SALT - Motzaei Shabbat, August 6, 2016

  • Rav David Silverberg

            Towards the beginning of Parashat Devarim, Moshe recalls the time when he recognized the need to appoint judges to help him settle all the nation’s disputes.  He exclaimed, “How can I bear alone all your troubles, burdens and disputes!” (1:12). Rashi, based on the Sifrei, explains this cry as lamenting not just the sheer number of cases that required legal resolution, but also the gall shown by the people.  Specifically, litigants would prolong trials by constantly adding more evidence and witnesses, and wild rumors and suspicions would often circulate about Moshe’s personal life or of nefarious schemes that he was devising against the people.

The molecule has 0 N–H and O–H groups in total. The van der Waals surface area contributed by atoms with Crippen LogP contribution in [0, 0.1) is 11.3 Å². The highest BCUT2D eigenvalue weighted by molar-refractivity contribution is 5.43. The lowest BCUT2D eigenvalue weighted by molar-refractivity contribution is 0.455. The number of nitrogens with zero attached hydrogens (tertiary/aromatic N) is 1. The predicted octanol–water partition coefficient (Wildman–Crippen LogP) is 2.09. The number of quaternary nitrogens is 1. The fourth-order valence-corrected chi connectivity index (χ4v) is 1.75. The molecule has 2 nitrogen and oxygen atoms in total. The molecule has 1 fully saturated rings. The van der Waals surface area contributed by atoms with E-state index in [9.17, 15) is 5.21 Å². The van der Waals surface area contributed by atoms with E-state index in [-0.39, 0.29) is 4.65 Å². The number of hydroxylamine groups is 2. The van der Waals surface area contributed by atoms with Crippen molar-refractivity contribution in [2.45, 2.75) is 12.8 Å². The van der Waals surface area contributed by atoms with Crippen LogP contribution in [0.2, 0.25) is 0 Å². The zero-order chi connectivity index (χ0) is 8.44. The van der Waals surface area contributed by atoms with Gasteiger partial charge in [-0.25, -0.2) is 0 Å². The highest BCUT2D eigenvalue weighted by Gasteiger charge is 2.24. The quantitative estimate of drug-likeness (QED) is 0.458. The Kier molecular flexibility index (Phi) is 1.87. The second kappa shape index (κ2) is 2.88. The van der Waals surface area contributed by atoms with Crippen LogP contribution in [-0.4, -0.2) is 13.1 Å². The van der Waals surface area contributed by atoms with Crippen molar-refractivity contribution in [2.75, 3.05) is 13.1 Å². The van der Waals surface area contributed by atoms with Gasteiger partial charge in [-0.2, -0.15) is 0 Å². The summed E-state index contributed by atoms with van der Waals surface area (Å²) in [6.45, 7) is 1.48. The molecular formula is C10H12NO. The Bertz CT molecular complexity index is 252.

Rashi’s comments become remarkable in light his comments several verses later, in reference to Moshe’s appointment of judges.  Moshe tells the people, “I took the leaders of your tribes” (1:15), and Rashi explains this to mean that Moshe persuaded the eligible candidates for the role of judge to accept the appointment.  Again citing from the Sifrei, Rashi writes, “I drew them with words: ‘Fortunate are you!  Over whom have you come to be appointed – over the children of Avraham, Yitzchak and Yaakov, on people who are called ‘brothers’ and ‘friends’…and all expressions of love!’”  Moshe emphasized to the judges the great privilege they were given to serve the great Nation of Israel.  Even at the time when Moshe found himself buckling under the pressure and angst of the people’s “troubles, burdens and disputes,” he never lost sight of the people’s special stature of greatness.  The people made life very difficult and unpleasant for him at times, but he still managed to perceive them as God’s treasured nation, and to respect them, despite their many faults and shortcomings.  Rashi’s comments teach us to try to recognize and appreciate the fine qualities of each and every one of our fellow Jews, including those against whom we have valid grievances.  Even when we endure “troubles and burdens” imposed by others, we are still capable of identifying and appreciating their admirable qualities and respecting them as children of Avraham, Yitzchak and Yaakov, and as members of God’s treasured nation.